Eddie Willers, reminds us: Mexico does suffer from its own culture.


I wish President Calderón well on this project -- because if it fails, Mexico will lose a great opportunity to be the country it is just waiting to be (socially and economically).


It would be nice if I talked with a newly-minted attorney from Mexico next year, who would tell me: "I enjoyed my time here, but the future is in Mexico."

11 comments:

Jackie said...

Interesting about the young Mexican National and his take on his career. I sponsor a young woman from Isla Mujeres who is going to university in Merida. She wants to be a teacher because “everyone has to start school.” I have good friend on Isla who has two sons at university in Merida and both are planning to continue on to law school and practice in Mexico.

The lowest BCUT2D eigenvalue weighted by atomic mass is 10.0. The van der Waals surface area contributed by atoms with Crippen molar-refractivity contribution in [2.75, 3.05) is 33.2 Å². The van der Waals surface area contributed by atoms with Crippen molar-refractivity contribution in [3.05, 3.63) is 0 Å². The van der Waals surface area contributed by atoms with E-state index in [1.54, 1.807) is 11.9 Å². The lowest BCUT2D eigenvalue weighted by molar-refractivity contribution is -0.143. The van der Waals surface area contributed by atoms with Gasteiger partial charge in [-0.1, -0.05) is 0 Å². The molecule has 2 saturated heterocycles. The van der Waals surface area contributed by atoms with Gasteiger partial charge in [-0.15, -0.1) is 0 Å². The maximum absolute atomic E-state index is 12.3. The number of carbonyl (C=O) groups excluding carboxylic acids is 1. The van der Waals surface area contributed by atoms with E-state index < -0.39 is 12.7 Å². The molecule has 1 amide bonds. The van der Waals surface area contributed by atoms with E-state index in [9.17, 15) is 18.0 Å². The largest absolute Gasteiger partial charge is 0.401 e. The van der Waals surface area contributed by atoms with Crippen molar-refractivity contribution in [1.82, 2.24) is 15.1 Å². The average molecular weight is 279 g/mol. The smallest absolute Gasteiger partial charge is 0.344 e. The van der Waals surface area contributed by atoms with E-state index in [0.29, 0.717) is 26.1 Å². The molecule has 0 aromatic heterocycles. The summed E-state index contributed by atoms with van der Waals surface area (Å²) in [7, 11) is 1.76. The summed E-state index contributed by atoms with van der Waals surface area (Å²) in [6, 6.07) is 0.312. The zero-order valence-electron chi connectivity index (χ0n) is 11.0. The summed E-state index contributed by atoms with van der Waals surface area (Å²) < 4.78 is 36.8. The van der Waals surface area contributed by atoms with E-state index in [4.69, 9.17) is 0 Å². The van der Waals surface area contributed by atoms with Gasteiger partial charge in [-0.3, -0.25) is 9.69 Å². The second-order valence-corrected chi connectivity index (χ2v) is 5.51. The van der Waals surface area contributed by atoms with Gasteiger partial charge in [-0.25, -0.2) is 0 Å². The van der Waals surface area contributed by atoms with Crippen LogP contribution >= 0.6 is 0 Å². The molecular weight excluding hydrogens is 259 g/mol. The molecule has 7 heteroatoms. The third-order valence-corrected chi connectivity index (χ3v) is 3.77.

Theresa in Mèrida said...

Yeah, but dare to say anything negative about education in Mexico on a forum and be ready to duck and cover. Expats moving to Mexico so desperately want to hear that the schools are better than they are.
Part of it is that the schools teach the regurgitation of facts instead of logic and critical thinking. Knowing the capitols of every nation is valued over deductive reasoning.
regards,
Theresa

Babs said...

I wouldn't touch this with a 10 ft pole, um....... "stilt". I could write a book! And, you would be surprised.........

Steve Cotton said...

Jackie -- There are a lot of heart-warming stories of children making great successes of their lives in Mexico. I say bravo and brava to each of them. But until the education system is repaired, all hopes of Mexico developing its great potential will not be realized.